Separating calves from their mothers is one of the most stressful periods of their lives, yet is necessary for important reasons. The good news is: there are simple techniques and strategies ranchers can use to ease this transition, which saves money for ranchers and stress for the animals and workers alike. In this regard, let’s examine some simple tips for sorting cows from calves during the weaning process.
Why Weaning is Necessary
The work cycle of a ranch revolves around the life cycle of their cattle; when it comes to weaning, the regular cycle comes in the fall season. Fall is the best time to wean because the calves are old enough to start transitioning to eating hay and grass (7-10 months old), and it gives their mothers enough time to rest until the next time they give birth, usually in the coming Spring.
Weaning is also necessary because if a calf isn’t weaned at 10 months, the mother cow’s milk will begin to be depleted of nutrients; this results in both the calf and the mother cow becoming malnourished and more susceptible to disease and illness. Weaning at the proper time ensures the calf and mother cow will be healthier and bigger, which saves and makes ranchers more money.
Dangers and Challenges of Weaning
As stated already, weaning is a very stressful time for calves, which if done abruptly and without thoughtfulness can cause calves to become so stressed that their immune systems may crash; this combined with not eating or drinking as much and walking aimlessly around bawling for their mothers can cause disease and illness to take hold.
The danger for ranchers is having to spend money on sick calves and/or loose them to death. The challenges of weaning include these dangers, as well as achieving the actual separation of the calves from their mother cows. The challenges of separating the calves smoothly and then treating and dealing with them afterwards can be time-consuming and expensive if not done properly.
Fence Line Weaning
This is a method of weaning ranchers use to make the process smoother for the calves and mothers. Basically, they’re still grazing in the same field and can still smell, see, and even touch each other, yet the fence separates them and prevents the calves from feeding.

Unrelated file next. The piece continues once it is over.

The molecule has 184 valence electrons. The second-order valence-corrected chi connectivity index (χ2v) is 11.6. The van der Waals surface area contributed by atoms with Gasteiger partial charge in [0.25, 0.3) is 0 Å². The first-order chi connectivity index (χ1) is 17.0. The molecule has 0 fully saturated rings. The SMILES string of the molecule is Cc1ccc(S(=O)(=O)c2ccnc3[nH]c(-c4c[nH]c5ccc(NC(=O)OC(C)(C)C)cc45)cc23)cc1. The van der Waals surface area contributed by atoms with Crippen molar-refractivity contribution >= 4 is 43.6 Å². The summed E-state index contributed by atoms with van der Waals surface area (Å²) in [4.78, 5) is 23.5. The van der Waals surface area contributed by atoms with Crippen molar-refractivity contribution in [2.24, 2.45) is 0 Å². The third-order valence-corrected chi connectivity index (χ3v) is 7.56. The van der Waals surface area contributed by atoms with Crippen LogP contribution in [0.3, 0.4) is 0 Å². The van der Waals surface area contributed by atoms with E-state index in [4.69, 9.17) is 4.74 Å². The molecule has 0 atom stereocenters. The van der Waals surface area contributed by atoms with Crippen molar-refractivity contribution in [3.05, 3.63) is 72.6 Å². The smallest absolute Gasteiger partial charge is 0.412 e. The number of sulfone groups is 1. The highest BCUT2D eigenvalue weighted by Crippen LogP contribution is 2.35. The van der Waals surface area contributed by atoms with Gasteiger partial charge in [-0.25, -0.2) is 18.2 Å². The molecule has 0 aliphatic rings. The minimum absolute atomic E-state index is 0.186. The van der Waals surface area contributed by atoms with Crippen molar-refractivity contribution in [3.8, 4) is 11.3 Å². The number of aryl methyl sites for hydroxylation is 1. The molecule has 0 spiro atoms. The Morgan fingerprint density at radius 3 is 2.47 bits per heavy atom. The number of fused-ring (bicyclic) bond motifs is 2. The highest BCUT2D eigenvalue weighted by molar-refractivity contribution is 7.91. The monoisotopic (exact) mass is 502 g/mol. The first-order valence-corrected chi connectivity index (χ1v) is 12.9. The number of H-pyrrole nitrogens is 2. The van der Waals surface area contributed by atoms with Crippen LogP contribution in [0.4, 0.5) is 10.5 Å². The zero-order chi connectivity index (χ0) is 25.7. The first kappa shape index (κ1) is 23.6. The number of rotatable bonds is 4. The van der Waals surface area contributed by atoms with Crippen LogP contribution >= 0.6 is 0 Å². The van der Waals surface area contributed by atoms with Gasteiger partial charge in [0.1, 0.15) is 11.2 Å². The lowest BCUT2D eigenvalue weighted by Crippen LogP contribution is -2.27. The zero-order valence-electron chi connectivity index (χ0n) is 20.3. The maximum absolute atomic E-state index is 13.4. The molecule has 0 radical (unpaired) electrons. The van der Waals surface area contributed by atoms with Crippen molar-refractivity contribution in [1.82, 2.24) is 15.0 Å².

Building a fence that successful separates the calf from feeding is the important aspect of this strategy. This may take some extra construction or different fencing than the rest of the fencing, yet can work to create a smoother transition during weaning.
This is another simple strategy used to make the weaning process smoother for calves. This involves placing a piece of plastic in the calves nostrils (takes about 2 seconds), which is specifically designed to block them from feeding from their mothers.
An article found on Agri Beef called: “Cattle Weaning – Why Do We Have to Wean Our Cattle?”, written on November 30, 2016, explains more:
“With this method, they can stay together through the weaning process. This technique is becoming more popular, with approximately 5-10% of ranchers in the Northwest using it.”
Basically, after about 4 days with this plastic blocker on the calves’ noses, they’ll be ready to be completely weaned from their mothers. When they’re finally separated, they’re already weaned off the milk, so the transition away from their mothers is much smoother – less bawling, aimless walking, and stress.
There’s a great video explaining this method produced by the Western College of Veterinary Medicine at the University of Saskatchewan. In the video are some testimonials from ranchers using the method and sharing the incredible results.
Other Tips for Smooth Weaning Process
Using some common sense and thoughtfulness in the weaning process can also make this stressful time go smoother. An article found on Purinamills.comcalled: “Smarter Weaning Practices Mean Bigger Profits”, gives more details with suggestions such as:
“Don’t rush the weaning process by shipping calves before they are fully weaned.
…Avoid performing too many other herd functions, such as dehorning and castration, during this critical period.
…Avoid dietary changes.
…make sure calves have adequate shade and water, and process them early in the day during hot weather.”
Another helpful tip is to develop a technique to separate the calves from their mothers using natural movements. In other words, work smarter not harder when it comes to the actual separation; this is demonstrated well in a video that shows a technique where the mother cows go down a run with a worker standing near, yet the calves (avoiding the worker) go under a shorter gate to the right into a separate pin running along the same direction. This technique uses their natural movements to separate them, decreasing the stress of the calves, mother cows, and workers.
Weaning is a necessary process ranchers have to accomplish every year around the fall. This process can be challenging and even dangerous for the calves, yet if these considerations and tips are used effectively, weaning can go a lot smoother and be less stressful.
U.S. Whip understands how important the weaning process is for ranchers; if prepared with the proper equipment and techniques, this process can be less stressful and more profitable for everyone involved. We’ve been helping stock handlers for over a hundred years be prepared with well-made equipment from the finest materials available – always made in the U.S.A. If interested in learning more please contact us today.